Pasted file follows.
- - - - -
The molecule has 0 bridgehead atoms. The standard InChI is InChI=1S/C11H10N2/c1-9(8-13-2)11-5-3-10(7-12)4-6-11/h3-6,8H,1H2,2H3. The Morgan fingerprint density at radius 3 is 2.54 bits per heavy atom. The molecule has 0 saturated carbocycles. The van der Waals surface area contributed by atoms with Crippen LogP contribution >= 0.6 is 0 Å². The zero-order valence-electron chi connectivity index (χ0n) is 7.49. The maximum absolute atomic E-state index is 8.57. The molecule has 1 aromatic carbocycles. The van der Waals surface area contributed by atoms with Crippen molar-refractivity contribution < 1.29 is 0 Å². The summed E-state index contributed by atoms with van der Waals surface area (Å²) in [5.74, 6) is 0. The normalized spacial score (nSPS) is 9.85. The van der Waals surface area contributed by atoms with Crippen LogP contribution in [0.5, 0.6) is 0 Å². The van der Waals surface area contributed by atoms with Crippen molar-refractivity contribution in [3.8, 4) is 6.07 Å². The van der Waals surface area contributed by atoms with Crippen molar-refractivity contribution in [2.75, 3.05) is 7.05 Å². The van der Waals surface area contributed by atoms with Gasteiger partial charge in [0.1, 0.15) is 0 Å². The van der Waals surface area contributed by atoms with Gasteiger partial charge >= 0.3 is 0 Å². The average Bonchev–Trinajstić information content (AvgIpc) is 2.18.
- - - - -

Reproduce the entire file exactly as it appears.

The molecule has 0 bridgehead atoms. The standard InChI is InChI=1S/C11H10N2/c1-9(8-13-2)11-5-3-10(7-12)4-6-11/h3-6,8H,1H2,2H3. The Morgan fingerprint density at radius 3 is 2.54 bits per heavy atom. The molecule has 0 saturated carbocycles. The van der Waals surface area contributed by atoms with Crippen LogP contribution >= 0.6 is 0 Å². The zero-order valence-electron chi connectivity index (χ0n) is 7.49. The maximum absolute atomic E-state index is 8.57. The molecule has 1 aromatic carbocycles. The van der Waals surface area contributed by atoms with Crippen molar-refractivity contribution < 1.29 is 0 Å². The summed E-state index contributed by atoms with van der Waals surface area (Å²) in [5.74, 6) is 0. The normalized spacial score (nSPS) is 9.85. The van der Waals surface area contributed by atoms with Crippen LogP contribution in [0.5, 0.6) is 0 Å². The van der Waals surface area contributed by atoms with Crippen molar-refractivity contribution in [3.8, 4) is 6.07 Å². The van der Waals surface area contributed by atoms with Crippen molar-refractivity contribution in [2.75, 3.05) is 7.05 Å². The van der Waals surface area contributed by atoms with Gasteiger partial charge in [0.1, 0.15) is 0 Å². The van der Waals surface area contributed by atoms with Gasteiger partial charge >= 0.3 is 0 Å². The average Bonchev–Trinajstić information content (AvgIpc) is 2.18.